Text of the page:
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Honor A Phenomenology_部分2


内容提示: Affiliated Honor 97the papal coronation included thr ee stops throu ghout the city where thePope-elect would be told, "Sancte Pater, sic transit gloria m und i," while hewas shown a piece of burn ing flax to remind him that honor is fleeting."Th e honored are servant-exemplars of the mass.Honor is social and society requires plurality. An individual apa rt existsand acts, but holds no social value because there is no society." Devia-tion from the mean denotes relativity; in action, excellence is to do what...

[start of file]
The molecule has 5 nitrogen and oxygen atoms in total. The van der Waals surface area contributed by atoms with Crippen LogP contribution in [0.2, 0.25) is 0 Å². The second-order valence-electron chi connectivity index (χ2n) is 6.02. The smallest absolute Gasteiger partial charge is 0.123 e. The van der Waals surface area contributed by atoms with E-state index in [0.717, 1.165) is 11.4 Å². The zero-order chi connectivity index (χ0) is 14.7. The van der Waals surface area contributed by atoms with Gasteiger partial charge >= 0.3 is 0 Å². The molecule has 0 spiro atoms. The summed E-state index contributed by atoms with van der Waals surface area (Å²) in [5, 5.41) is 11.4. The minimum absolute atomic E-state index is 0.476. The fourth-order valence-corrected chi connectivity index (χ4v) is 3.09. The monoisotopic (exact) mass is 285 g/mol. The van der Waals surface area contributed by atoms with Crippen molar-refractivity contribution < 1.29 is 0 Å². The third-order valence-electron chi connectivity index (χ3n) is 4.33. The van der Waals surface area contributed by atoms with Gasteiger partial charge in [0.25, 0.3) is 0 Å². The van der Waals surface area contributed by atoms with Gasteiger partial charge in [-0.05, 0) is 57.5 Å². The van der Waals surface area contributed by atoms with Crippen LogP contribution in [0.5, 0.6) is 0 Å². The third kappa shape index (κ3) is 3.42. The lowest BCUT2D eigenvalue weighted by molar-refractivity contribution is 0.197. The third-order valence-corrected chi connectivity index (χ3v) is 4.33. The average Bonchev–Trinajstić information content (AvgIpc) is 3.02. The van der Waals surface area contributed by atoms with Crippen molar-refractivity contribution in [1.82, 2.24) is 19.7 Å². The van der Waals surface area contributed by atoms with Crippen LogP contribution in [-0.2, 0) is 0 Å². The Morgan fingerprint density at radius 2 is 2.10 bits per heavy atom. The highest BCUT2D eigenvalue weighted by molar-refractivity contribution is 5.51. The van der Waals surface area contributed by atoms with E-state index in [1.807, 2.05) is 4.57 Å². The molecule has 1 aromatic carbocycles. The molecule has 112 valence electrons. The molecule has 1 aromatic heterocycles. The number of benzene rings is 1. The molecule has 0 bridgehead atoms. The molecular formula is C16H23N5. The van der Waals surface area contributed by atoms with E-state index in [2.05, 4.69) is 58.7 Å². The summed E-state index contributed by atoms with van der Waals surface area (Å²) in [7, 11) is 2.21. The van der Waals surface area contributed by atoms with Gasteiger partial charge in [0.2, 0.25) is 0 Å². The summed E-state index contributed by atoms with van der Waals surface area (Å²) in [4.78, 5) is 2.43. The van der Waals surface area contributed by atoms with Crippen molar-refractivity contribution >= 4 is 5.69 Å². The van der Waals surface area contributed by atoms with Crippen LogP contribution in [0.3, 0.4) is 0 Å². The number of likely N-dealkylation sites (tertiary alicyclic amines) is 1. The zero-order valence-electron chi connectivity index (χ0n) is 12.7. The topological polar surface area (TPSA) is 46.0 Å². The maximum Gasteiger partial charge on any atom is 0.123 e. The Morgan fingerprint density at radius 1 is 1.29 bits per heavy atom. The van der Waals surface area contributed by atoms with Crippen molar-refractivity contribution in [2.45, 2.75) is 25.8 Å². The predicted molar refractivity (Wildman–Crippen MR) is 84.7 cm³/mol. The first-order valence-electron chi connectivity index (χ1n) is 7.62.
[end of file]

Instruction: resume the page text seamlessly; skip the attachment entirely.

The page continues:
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Affiliated Honor 97the papal coronation included thr ee stops throu ghout the city where thePope-elect would be told, "Sancte Pater, sic transit gloria m und i," while hewas shown a piece of burn ing flax to remind him that honor is fleeting."Th e honored are servant-exemplars of the mass.Honor is social and society requires plurality. An individual apa rt existsand acts, but holds no social value because there is no society." Devia-tion from the mean denotes relativity; in action, excellence is to do whatothers do, bur to do it b ett er, Com parisons are carried out according toa rubr ic by which instances can be measured. Social reality is constantlybeing imagined, constructed, and reconsidered by the individuals (excellentand common) who form the society. Individual distinction and the realiza-tion of the self's will made manifest is balanced against the reliance of theindividual on the gro up that has so honored him or her." The greatnessof the individual members is celebrated by the group because said actionselevate the social position of the gro up vis-a-vis its peers. The group is acollective whereby every member's deeds are incorpor ated to represent theunified will of the gro up. An ythin g that a member can do, the gro up cando; everything that members do, the gro up does. Th e commun ion of mem-bers allows individuality to be expressed by collectively hon oring the excel-lent; excellence is only experienced by individuals in relation to their group.As Badiou states, each individual is a unique instantiation of being thatresonates with others included in the set (group) which itself is included ina l ar ger set within the ontology of infinite multiplicity."VALUING TH E FOLLOWERIt seems inconceivable that honor wou ld remain an imp ort ant facet of socialreality if so few people ever experienced it. By examining honor as a cat-egory of related processes that f orm social relations based upon value, theremust be a process that binds the individual members of a gro up togethersuch that they form a singularity that can itself perf orm social relationswith others. Affiliated honor is the process whereby individuals gain socialvalue f rom their membership in gro ups that gain honor at the ne xt levelof analytical abstraction for the actions of its members. Th e honor of thegro up coalesces throu ghout its members who have successfully m aint ainedface with the gro up and their ability to identify with that group as an honor-peer ." Affiliated honor enhances the esteem of group members vis-a-vis themembers of groups that are honor-peers to the group in question.Groups can compete'in honor-systems vis-a-vis each oth er as corporateentities. Th e key is to have defined standards that can determine inclu-sion and exclusion. The Concert of Europe not only balanced power, butalso m aint ained a status quo of peerage where the princes of Europe ledeither powers or Great Powers which were defined, and, according to thefinal act of the Vienna Congress, unalterable. .1! Such peerage exists today 98 Honor: A Phenomenologyinternationally in the United Nations where the five permanent membersof the Security Council enjoy a privileged position as first among equals toall other U.N. member-states. The basic premise shown here is no differentthan in NCAA football where six athletic conference champions enjoy thedesignation as elite Automatic Qualifying (major institutions), and five areNon-automatic Qualifying (mid-major) conferences. In fact, the only trueNietzschean blonde beast is Notre Dame which maintains independent sta-tus from any BCS conference, but has a unique automatic-qualifier statuswithin the BCS system.The less exceptional people are, the more reliant they are on their groupsto provide them with distinct social value and thus to impart meaning totheir life. Speier takes note of this: "every pitiable fool who has nothing tobe proud of snatches at the last straw of being proud of the nation to whichhe accidentally belongs.v" Individuality is achieved even for the unexcep-tional because of the unique patterns of membership and affiliation thateach person weaves." It is highly unlikely for two persons to have the samerelational identities with the same groups in every instance. Because societyis co -constituted and individuals form a unique intersectionality of identi-ties, they can be members of groups that occasionally compete against eachother.:" During such times of conflict, the conflicted member can choose toaffiliate with one of their membership as they desire in order to maximizethe social benefit and minimize the social detriment.Individual affiliation with groups for honor is not new. Sporting eventshave reflected this social fact for more than a thousand years, dating backto at least Byzantium. In Constantinople, members of the Greens and Bluesleeched honor through affiliation with their chosen demes, eventually turn-ing the cheering section of a sporting event into de facto political parties.Honor by affiliation is incredibly important for maintaining morale andsocial cohesion. The more honor is derived through a particular affiliation,the more individuals will value this affiliation above others in their socialreality. The more that individuals value an affiliation, the more likely theywill be to internalize the value system of the group into their ontologywhere it will be reflected in their proceptive direction."Nietzsche is half correct when he asserts that common individuals donot truly live and are not if they fail to realize their will made manifest toshape the world. His argument too easily constructs a world where youeither shape the world or are filled with ressentiment (or resentment) forfailing to do so. He has failed to account for a group that is arguably largerthan either those who lead or those filled with self-loathing: the follower.The group provides a mechanism by which individuals can find some formof peace within their social reality by following.Followers may derive a feeling of self-worth and social value by internal-izing the value system of their group(s) into their ontology and essentiallybeing a reflection of the group writ large. Overt actions of affiliation aredemonstrated by individuals who are seeking to close the distance between Affiliated Honor 99a p art icular membership and their public identity. The use of br and s, trade-m ark s unique to a p art icular organization, are worn as symbols of alle-giance: fraternities may literally br and their pledges, soldiers t att oo theirsqua dro n insignia on their arms, and sports fans wear the jersey of theirfavorite player on their favorite team. .16Research on organizational based self-esteem has established a hier ar chyof concepts in the devel opm ent of positive self-valuation within the socialsphere: global self-esteem, role-specific self-esteem, and task- or situation-specific self esteem. .17 Self esteem is generally defined as "an attitude ofapproval or disapproval of self; it is a personal evaluation reflecting whatpeople think of themselves as individuals; it indicates the extent to whichindividuals believe themselves to be capable, reflecting a personal judgm entof worthiness.":" High self esteem is generally seen to correspond to highlevels of productivity (qualitative and/or quantit ative) in a mutu ally sup-p ortin g relationship ."Research in organizational management suggests that a caring valuesystem-centered on fulfilling employees' needs and attend ing to employ-ees' best interests-can be expected to shape organizational practices,pro grams, and managerial behavi or s so that the various f airn ess stan-dards employees use are met over a range of fairness domains (such asrew ard s and punishments, formal pro c edur es, and inf orm al int erp er-sonal tre atm ent) and organizational issues ."Or ganization f airn ess indicators are reflections of the honor-codes thatindividual members use to accurately judge their social relationship tothat gro up. Transp ar ent systems that are consistent are prized by members"because experienced fairness is a highly salient indi cator of an individual'sstatus in, and therefore value to, an organization.'?" An individual's iden-tity within a group motivates "a person to act or refrain from acting in agiven case.'?"Unfair and opaque value systems are difficult for members to navigate andresult in a lack of consistent direction because any action mi ght bring shame,and thus being desi gnat ed as exceptional is more dangerous than remainingc omm on. Lack of consistency thr eatens continuity and thus the survival ofthe community ." Maintaining continuity in standards is a f ound ational rea-son for the elevation of the exceptional member from the community as anexemplar. The exemplar must come from the common s so that their examplemotivates the mass. The individual and the community are one; a ffi liatedhonor is the m ort ar that socially binds individuals to one anoth er, forming acollective, corporate entity with a singular proceptive direction." 9 Glory"In the future, everyone will be world-famous for 15 minut es."!FAMEFame is often discussed in tr eatm ents of honor either as a concept withinits category or as its own distinct, though related, social phenomenon. Itwould not be unfair , because of this divergence, to perceive fame as anoth ersocial phenom enon that suffers from a lack of precision within both every-day discourse and lit erature within the social sciences. Within the literatureit is possible to tease out that specificity.Speier takes great pains to state that honor is not fame and to showhow h onor and fame are distinct. Fame is a fundamental fact of a socialgroup and "E very social structure has its procl aim ers of fame."? Fame is asocial phenom enon with individual distinction being borne by the famousand infamous, but bearing a valueless distinction. He writes, "Fame doesnot establish di stin ctions of r ank . in contr ast to honor it is not bestowedor observed, but only spread.":' Current social n orm s in the United Statesmay blur the lines written by Speier as the famous are honored for no oth erreason than because they ar e famous.'Adair sees fame as a mot ivating force that guided the Ameri can found-ing f ath ers, who were "pas sionately selfish and self-interested men," intoacting in "public service and the promotion of the comm onw ealth as ameans to gain glory.'" Joann e Freeman tak es this example to a higher level.She emphasizes that the founding f ath ers knew of the unique opportunityfor precedential honor that they enjoyed:The most glorious accomplishment of all, of course, was to found anation. Understood in thiscontext, national politics presented an unp ar -alleled opp ortun ity to earn reputation of the loftiest kind. As BenjaminRush explained to John Adams, "We live in an import ant era and in anew country. Mu ch good may be done by individuals, and t hat too ina short time." A national politician could bolster his reputation to anunpr ecedented degree, perhaps garnering even world recognition."The world was watching the American experiment and , thu s, fame wasg uara nteed. Th e interpretation of one's greatness was, theref or e, in many Gl ory 101h and s-th e r eput ation of b oth individual m emb ers and the coll ect ive gro upwas do om ed to be transc end ent- and led m an y early Americ an politici an sto act in the best interests of the fledgling union and thereby derive b othaffiliated hon or and ind ividual recogni tion co mme nsurate with the idealexpectations of public se rva nts,"H alb er stam exa mines f am e as a produ ct of one's relati on to the groupin whi ch one's r eput ation circulates. Th e ind ividual f ounding fathersknew that they were to be judged on their gove rn ance and thu s culti vatedit. Th e f ount of reco gnition f orm s the basis of judgment within one' s cir-cle of fame:Th e n atur e of the f am e a person possesses is d eterm ined by that aspectby which he or she is recognized: in the case of m od els it may be theirfaces but n ot their n am es, and with writers their names but not theirfaces. In all cases, however, one cannot just be f am ous . . . one must bef amou s for some rea son or other ... xTh is statement seems to be outd ated in toda y's society where Warhol sug-gests everyone will enjoy fifteen minutes of f am e. How ever, f ame itself iscele bra ted in 21 st c entury U.S. cultur e and careers can begin when amat eurmedia goes viral."B rau dy's exa mination of fame suggests its occu rre nce as a social phe-nomen on that develops out of the general recognition of ce rta in presti-gious hon or- groups within a society." He shows honor as a catalyst th athas tr an sform ed from the desire to be unique to the desire to merely beaccepted. He shows that fame begins where the communal aspects of lifeend; his argument suggests th at the d eclar ation of authorship tr an sforms apers on' s ability to be recognized (even if it is only as a name) outside one'spers onal impact." He asse rts that f ame alon e proves to be empty becausethe person's r eput ation leaves his or her own grasp and "the audience picksout its ow n de ar qualities in the individuality of its heroes."12To be famous, then, is to be capable of individuality and to have a namein the mass of society. Schneider suggests that gaining f am e is directlylink ed to opp ortun ity. He writes, "the prop orti onate number of eminentmen p rodu ced by any one social class or occupational gro up is limit ed bythe historical circumstances pres ent at an y given tim e."!' He focuses on thenumb er of people to achieve fame in certain tim e per iods and notes thatthese are connected with expansion and the d oin g of deeds that would havebeen don e by someone, but were done, or at least att empt ed, by thos e whow ould be known by the public sui generis while they were d oin g them."In this token, Fame comes to some professions through cultivation and lackof competition. There can (usually) only be one emperor in Rome at a giventim e and that emperor can choose to place his face on the coinage so that hecan- litera lly-gai n public recognition through out his domain. Similarly, if atelevision show is premised on taking seven strangers and throwing them in ahouse so as to view life as it really is, or at least appears to be, the seven people 102 Honor: A Phenomenologywho are chosen will gain fame through recognition by that show. Reducingfame to numerics is an oversimplification, but it does express that there are anumber of individuals, notably politicians and ente rta iners, whose everydayactions will beplaced on public display because ofthe n atur e oftheir actions."Famous figures expose themselves to the judgment of the public according totheir values; unless a value is already attached to the fi gur es such that they arean honored exemplar, their reputation is at the mercy of the masses."CELEBRITYWi thin the present argument, fame does not meet the criteria for being aconcept of honor be cau se it does not represent a process of inscribing socialvalue onto an individual. Fame is a phenomenon of social awareness, thee xt ent to which an individual's reputation has spread, but it is not an activeobservation. Halber stam explicitly articulates the difference:fame, in its widest sense, amounts to being well known , widely recog-nized, an object of public int erest. Someone can, of cour se, be famouswithin a restricted domain, within a given prof ession say,but thisshouldnot be c onfu sed with prof essional success, esteem or distinction. I?Although fame usually includes a positive connotation of reputation (theobverse of which would be infamy), the spin is an insuffici ent cause to addfame as a concept of honor because it does not include an active p arti cipa-tion on behalf of the commons. It provides the bound aries to which anindividual's reputation has spread and honor may be observed, but it doesnot increase his or her social position vis-a-vis peers unless fame itself isvalued within a given society. IS Fame is an awareness of a person, but doesnot include an observation of his or her merits or social value good or ill.When fame p air s with hon or, however, it produces two concepts basedupon the positive and ne gat ive valuations of the a tt ributes represented bythe famous exemplar: celebrity and notoriety. J ar zombek traces the use ofcelebrity to the Roman era, "Ce lebriras (from Celebris, me anin g "numer-ous") referred to the n umb er of times the name of a famous person wasspoken" and suggests that to be celebrated was not only to be known, butalso to be worthy of public reflection. " In b oth cases, the reputation ofeach individual has spread such that they are active exemplars to a wideaudience. The exemplary status is cultivated by the sovereign authority ofgro ups who seek to shape the int erpr etation of that particul ar value withina society." Allen and Parsons explain this process:Cultural consecration can be viewed as the most definitive f orm ofcultural valorization (Corse and Gri ffi n 1997; Lamont 1987). Specifi-cally, it is the attempt by a gro up or organization to impose a dur able Gl ory 103symbolic distinction b etw een those objects and individuals worthy ofveneration as exemplars of excellence within a field of cultural p rodu c-tion and those that are nor. In sho rt, consecration asserts that onlyce rta in objects and individuals are "great," and, by implication, thatall others are not. As a general rule, consecration projects are initiatedby gro ups or organizations within the field of cultural production forthe purpose of establishing its legitimacy."Here we find the corpo rate reflexivity within the process of honor. Groupsestablish legitimacy by cultivating iconic exemplars of a value that theyseek to promote. Should their vision gain a footing in society, the gro upbecomes recognized as the authority on that value because their honorthat they es tab lish be com es the iconic honor f or that value. For instance,there are many awar ds for acting, but the iconic aw ard s are the Oscars,the Emmys, and the Tonys for movie, televisi on, and stage productions,respectively. The authorities who have established these awards promotethe legitimacy of their authority by prom otin g the excellence of individualswithin the field of acting. Similarly, publishing in certain academic j ourn alsis suggestive of a ce rta in level of writing caliber or ability simply because ofthe cultivated reputation of the journal.Individuals who win an iconic award or publish in the flagship j ourn algain recognition and prestige. Th ese individual achievements are exceededby individuals who repeatedly win iconic awa rds or publish in the flagshipj ourn al. Their actions ar e heralded by the cult ura l authority and are shownas examples of greatness. Furth ermore, the more that an iconic awar d isgiven to one individual, the less likely another can achieve it, increasing its......++In-GroupValuationOut-Group....Figure 9.1 Nor mative interaction effects between honor and fame . 104 Honor: A Phenomenologyrarity and thus its status as a symbol of prestige. Individuals are celebratedbecause mere association with them is indicative of proximity to the idealvalue that they represent.Lilti examines the modern use of celebrity as a social phenomenon andtraces its use to the 18 th century :In French, the word celebrite ... has been in frequent use since thesecond half of the eighteenth century and the Frantext lexical data-base reveals a historical peak during the decades 1760-80 ... . Nico-las Chamfort coins this definition of celebrity: "the privilege of beingknown by people who don't know you," stressing the essential distinc-tion between reputation-in small networks of mutual acquaintance-and celebrity. Celebrity, thus, can be defined as a [social phenomenon]in which a person is well known, during his lifetime, by people whodon't know him personally but who may identify with him . 22Celebrity extends beyond reputation-beyond the direct impact of theindividual's geographic or professional stomping grounds. However, it isencapsulated by temporality. Celebrity suggests that a person is not onlydistinguished as an individual in a wide area (fame), but also that the indi-vidual is connected to a value that is normatively associated as good orbad. However, when these people die and those whom they have directlyimpacted die, their celebrity ceases to be. They do not leave a lasting impres-sion because their celebrity merely reflected a value that is transferable toanother exemplar.GLORYCelebrity can transcend the situated position of the individuals being cel-ebrated such that they experience a level of renown that extends beyonddirect impact in time and space. This celebrity is the result of an infiniteperfection: an act that is exemplary for its prestige in an absolute sense.P Icall this transcendent form "glory" precisely because of its use in monothe-ism and war. 24 Palmer's dissection of Pericles's speeches shows a focus onthree forms of glory: the men, the women, and the state. Masculine glorywas to be achieved through the willful acceptance of physical annihilationin battle; sacrificing the self in public service." Feminine glory is achievedthrough the quiet sacrifice of losing her husband and/or sons tradition-ally, the primary bread-winner(s) of the family unit.:" These combined, forPericles, to produce an environment where the state could achieve glory,"whose public goal is the real universality of the Athenian empire.Y" Ath-ens achieves glory through the creation of an empire that promulgates itsvalues and establishes them as normal. Gl ory 105Sessions examines the hon or ofseveral different groups to show the ubiq-uity of glory in his chapter on w arrior s. When writing on why one becomesa warrior, he suggests, "the non-material rew ard s warri ors so often receivefrom socie ty" including "glory," which he emphasizes within the texr.l" Hegoes on to suggestThey are par adigmatically courageous, putting their very lives on theline for some higher good ... .They focus on their vocation in ways ordi-nary folk often can only admir e, and their discipline and perseverancein pursuit of goals are attractive to man y. Th ey tran scend themselves notonly in their results, but also in their actions, tr an smuting not only theirreputations but also their souls into the higher stuff of honor. 2~To join an honor group where the nature of the group is to live by a cod eof c onduct is an acceptance and internalization of face. To join an hon orgroup where the group hones a specific set of skills is to willingly accepta position as an exemplar and to personify prestige. To test those skillsagainst other exemplars, where the end result of the test is pot ential annihi -lation, is to act on behalf of a group where victory for the warrior is victoryfor the group, allowing the group to gain distinction throu gh affiliationwith the individuals who make up the warrior peer group.To sacrifice the self for the sake of the group as a profession pro videssuch a high level of distinction because it requires a continual sacrifice ofthe self willingly. Plato embraces this level of c ommitment in his descriptionof timo cracy in The Republic. He has Socrates explain:In the timocr acy and the timocratic man the constituti on, whether ofthe State or of the individual, is based, first, upon coura ge, and sec-ond ly, upon the love of honour; this latter virtue, which is hardly tobe esteemed a virtue, has superseded all the rest. . .. timocracy (thegovernment of honour) arises out of aristocracy (the government of thebest). .10In Pl ato 's ideal f orm of government, the Philos oph er-King is motivated bygoodness rath er than by hon or, m ater ial gain, or power. The people aredivided into thr ee social classes:guardians, auxiliaries, and producers. Th eguardians rule with conviction for the good of the people and hold thehighest honor. Th e auxiliaries enforce the rule of the guardian s as a mili-t ary class and m aintain the civil obedience to the republic. Th e prod ucersspecialize in their trade for the good of the society and obey their philoso-pher-king guardians as followers who will reap benefit from just rule andcontributing material wealth to the state. .1 1 All members of the state existedas servants to the state in their own specialized prof essions. Pl ato sought toget bey ond honor by promotin g an ideal. Aristotle would emphasize that 106 Honor: A Phenomenologyhonor and all other virtues would be attained through moderation and thatthis would result in the good life that Plato's ideal republic embodied.FAdair also explores the elevated position of glory in his description of thefounding of the United States: "If they succeeded, they were to be immor-talized; their names were to be transferred to counties and cities, and riversand mountains; and to be revered and sung, and toasted through all time."33Abraham Lincoln noted that to strive after such distinction-to establishprecedence with a new form of government-would only achieve immortal-ity if it was successful and stood the test of time; glory requires that the actecho throughout history." The absolute character of creation and annihila-tion provides the foundation for acts that can be considered glorious.The glory of the founders of the United States stems from their uniqueposition as founders. The act of founding is creative and can only be doneonce. This can be seen in Freeman's examination of the United StatesCongress which was viewed with disappointment by the politicians of theAmerican Revolution:the roughly one hundred men assembled in the national capital werenone too impressive. "The appointments in general are not so good,"thought Georgia Representative Abraham Baldwin; the members wereless "heroic" than those in previous congresses, agreed MassachusettsRepresentative Fisher Ames."This impression is common in comparing the young to the old, the ignorantto the veteran, and the untested to the already successful. The new bloodcannot compare to their predecessors because they will always owe theirpredecessors for providing them with the ability to exist as they are.Nietzsche laments the debts owed to the founders because of the distinc-tion they gain by their creative acts.The conviction reigns that it is only through the sacrifices and accom-plishments of the ancestors that the tribe exists-and that one has topay them back with sacrifices and accomplishments: one thus recog-nizes the debt that constantly grows greater, since these forebears nevercease, in their continued existence as powerful spirits, to accord thetribe new advantages and new strengths .. .. in the end the ancestormust necessarily be transfigured into a god."There is an unfair quality about glory because there is always a socialrequirement for the observation of the honor for the act even if the act isnot well understood or documented. What Nietzsche is getting at is thatthe members of a group owe a debt of honor to their ancestors for provid-ing them with the foundation that makes the mere existence of the grouppossible. Therefore any act that the group achieves, including the acts done Gl ory 107in honor to the f ound ers, is possible only because of the founders, and sothe debt increases.Creation is not the only absolute form of action nor is it the only p athto attain glory. The other p ath to tread is through annihilation, often withthe vanquishing of foes. The great sagas in history, fable, and legend con-tain instances of men seeking glory through heroism in battle. Perseus slewMedusa, Achilles slew Hector, Beowulf slew the wyrm, and so on. Becausethe slain can not be killed again, only the first individual to do so can claimsuch distinction. Such glory can be achieved, as indicated by Pericles, withlegen dary sacrifice such as was exhibited by the 300 Spa rta ns at Th errnopy-lae. Glorified acts are transformed by their inscribed meaning and gainmyth ic qualities. The reality of the mund ane beings whose actions exem-plify an ideal could never live up to the needs of a society pushing towardgreatness and fueled by an inf eri orit y complex driven by ancestral debt.Fame is not honor, but when these two social phenomena combine, theyreinforce each other and allow individual actions to influence individualsout side their impact on both time and space. Some qualities are timelessand universal and some actions can always be used as glorious examples ofthose qualities in societies that value them.ACHILLES'S CONUNDRUMGlory lies at the he art of the Iliad in Achilles's decision to ret urn to the war.Achilles is tormented by his h and in the de ath of his friend, Patroclus: "howcan I rejoice?My friend is dead, / Patroclus, my dearest friend of all. I lovedhim, / And I killed him.":" The initial problematic of the Ili ad , Achilles'sfeud with Agamemnon, led Achilles to beg his m oth er to entreat Zeus (heowed her a favor) to remember his fate:Mother, since you bore me for a s hort life only, / Olympian Zeus wassupposed to grant me honor. / Well, he hasn't given me any at all.Agamemnon / Has taken away my prize and dishonored me. .. . Hemthe Greeks in between the fleet and the sea. / On ce they start beingkilled, the Greeks may / Appreciate Agamemnon for what he is, / Andthe wide-ruling son of Atreus will see / What a fool he's been becausehe did not honor / Th e best of all fighting Achaeans. JgThetis accepts her son's will with tears and foreshadowing. "0 , my poorchild. I bore you for sorrow, / Nur sed you for grief. . . . Since life is short foryou, all too brief. Now you're destined for b oth an early de ath / And miserybey ond compare. It was for this / I gave birth to you in your f ath er's palace/ Under an evil star.":" Achilles's desire to turn his dishonor into Agamem-non's shame comes at a steep price: the de ath of Patroclus. 108 Honor: A PhenomenologyAchilles' guilt wracks him with a multitude of passions. He is not onlyashamed of himself for allowing his selfishness to lead to his friend's death,but also saddened by the loss and enraged at Hector and the Trojans fortaking Patroclus's life. Thetis comes to her son to assuage his torment, ask-ing why he is lamenting at the moment of his triumph. She reminds him"Zeus has granted your prayer. The Greeks / Have all been beaten back totheir ships / And suffered horribly. They can't do without yoU."4 0But Achil-les is no longer concerned with his feud with Agamemnon. His concernsbecome existential.Achilles diminishes the importance of his corporeal form that containshis material existence. His fuming turns to depression and he responds toThetis, "You will never again / Welcome me home, since I no longer havethe will / To remain alive among men, not unless Hector / Loses his life onthe point of my spear / And pay for despoiling Menoetius' son."?' Thetisresponds with her own sorrow, "I won't have you with me for long, mychild, / If you say such things. Hector's death means yours.l'" Thetis isreminding her son that Achilles is doomed to die after Hector. His life iseither to be long on the earth, but without renown, or short and bright andhis name will be remembered in glory for all time.Achilles responds not with passion, but with an acceptance of his dutiesthat bind him by honor as described by Sarpedon earlier. He accepts hisrole as hero and champion, a role he has long neglected:let me die now. I was no help / To him when he was killed out there.He died / Far from home, and he needed me to protect him. / But now,since I'm not going home, and wasn't / A light for Patroclus or any ofthe rest / Of my friends who have been beaten by Hector, / But justsquatted by my ships, a dead weight on the earth .. . / I stand alonein the whole Greek army / When it comes to war-though some dospeak better. / I wish all strife could stop, among gods / And amongmen, and anger too-it sends / Sensible men into fits of temper, / Itdrips down our throats sweeter than honey / And mushrooms up inour bellies like smoke. / Yes, the warlord Agamemnon angered me. /But we'll let that be, no matter how it hurts, / And conquer our pride,because we must. / But I'm going now to find the man who destroyed /My beloved-s-Hector ."With regard to the his conundrum, Achilles accepts that his fate is not hisown. His role as hero and champion comes at a price of self-sacrifice andfighting on the front lines of battle. His desires for what he wants the worldto be fall on deaf ears, much as Arjuna's desire not to slay his relatives fellon the deaf ears of Krishna.r'Achilles must act . In order for Achilles to beAchilles, he must fight to ...